Trina Machacek: Reaching back | NevadaAppeal.com
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Trina Machacek: Reaching back

By Trina Machacek

Rotary phones. I still have one for nostalgia. The thing I remember most about using a rotary phone is that when I was a kid our phone number was 329-4800. Those two last zeros took forever to dial.

I knew people who had nearly all ones or twos in their phone numbers. I thought they were so lucky. It took forever to go all the way around to dial a zero. And we had two. AARRGGHH I also remember thinking that my dad worked at the phone company, so why in the world couldn’t he get us an easier number to dial. Oh, the things we remember.

Sit for a while and try to see how far back in your life you can remember. It’s really quite a journey, this thing called life. It’s seems an easy enough thing, just to live. For the most part it is. It’s the bumps along the way that seem to pop up in my memory. Maybe you too.

Those bumps are not all bad though. Bumps and bruises take the guess work out of trying to decide if you really want to put that funny little bright yellow pepper with the cute name, habanero, on your sandwich! Whoa.

On the opposite side of the fence some of those bumps can be wonderful. Like when you bump into an old friend and sit and talk and remember when you first met. Mine was when she saw a bug on my green sweater and I kinda went bananas because I do not like bugs. The thing about that was it was many, many years ago and I just found out a year or so ago that there really was no bug! We still laugh about it. I of course have never worn a green sweater since that day. Not going to be a landing zone for any bug, real or imaginary, again. 

I have friends who have been on both sides of the law during their lives. I love the stories from both sides since I am totally a white bread person. Not too far either way. HAHA I find that we all seem to recall facts and fantasy in equal amounts. Not really embellishing, however there is always a bit of embellishing where memories are involved. But. Yes a “but” from memory.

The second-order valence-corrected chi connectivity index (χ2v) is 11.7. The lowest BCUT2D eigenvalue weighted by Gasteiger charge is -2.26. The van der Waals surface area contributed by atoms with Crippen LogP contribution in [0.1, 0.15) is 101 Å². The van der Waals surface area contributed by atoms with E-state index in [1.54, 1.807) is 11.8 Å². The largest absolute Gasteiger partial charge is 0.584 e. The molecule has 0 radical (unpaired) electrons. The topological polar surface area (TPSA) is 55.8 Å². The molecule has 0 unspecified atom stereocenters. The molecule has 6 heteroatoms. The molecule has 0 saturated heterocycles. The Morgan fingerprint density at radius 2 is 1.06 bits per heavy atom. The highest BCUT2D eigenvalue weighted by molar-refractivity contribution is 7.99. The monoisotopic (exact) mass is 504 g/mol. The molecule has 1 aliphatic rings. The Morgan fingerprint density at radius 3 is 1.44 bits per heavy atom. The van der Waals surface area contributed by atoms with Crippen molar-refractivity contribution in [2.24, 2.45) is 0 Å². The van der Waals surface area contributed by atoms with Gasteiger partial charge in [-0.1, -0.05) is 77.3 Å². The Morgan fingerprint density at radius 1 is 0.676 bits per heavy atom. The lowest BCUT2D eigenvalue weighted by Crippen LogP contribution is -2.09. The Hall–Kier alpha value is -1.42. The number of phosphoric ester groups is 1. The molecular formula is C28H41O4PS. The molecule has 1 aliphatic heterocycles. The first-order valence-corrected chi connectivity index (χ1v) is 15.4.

But embellishing is allowed if any extra words add color and fun to the story, not ego. Ego = Icky. I love to talk about the past. I do however keep this in mind — if I have to tell this again it has to be the same story so tell the truth Trina. If you don’t lie you don’t have to have a good memory. Now there’s a good life lesson to keep in my pocket.

Occasionally I see a list of things someone has come across in their work life. Teachers are wonderful at this. Strange, insightful and just down right funny answers their students gave to a test of some sort are always good for a giggle. So, see even before you are grown and have many years of your own memories under your belt to recall, someone is already using your actions to add to their memories. Well that is quite a merry-go-round to ride to reach back for stories of life.

Sometimes people have a year in their life when everything seemed to happen. I have a great friend who happily says everything happened to her when she was 12. No reason really. Just so happens that she says tons of things happened at 12. Did they or is that just where she pulls from for her wonderful life stories? I don’t know, nor should she change. Her twelfth year sounds like it was a wonderful time.

I wondered if there was a specific year for me. Nope. I can see things from being little, mid-little all the way up until last week. OK, so last week I might have to stop to think about! At some point along the calendar of life all the years begin to fold together. I can remember the year I gained freedom from high school but ask me the year I drove the baler and ran over a bale in the middle of the night and I’m at a loss. Oh, I remember doing it for sure. But the year? Nothing.

Or the year I saw my first baby lamb born. I can tell you where I was, what I saw. The smell of the hay and even the breath of the ewe. The year? I have no idea. I’m just happy I can reach back and have the memory.

Trina lives in Eureka, Nevada. Find her on Facebook, Instagram or at itybytrina@yahoo.com.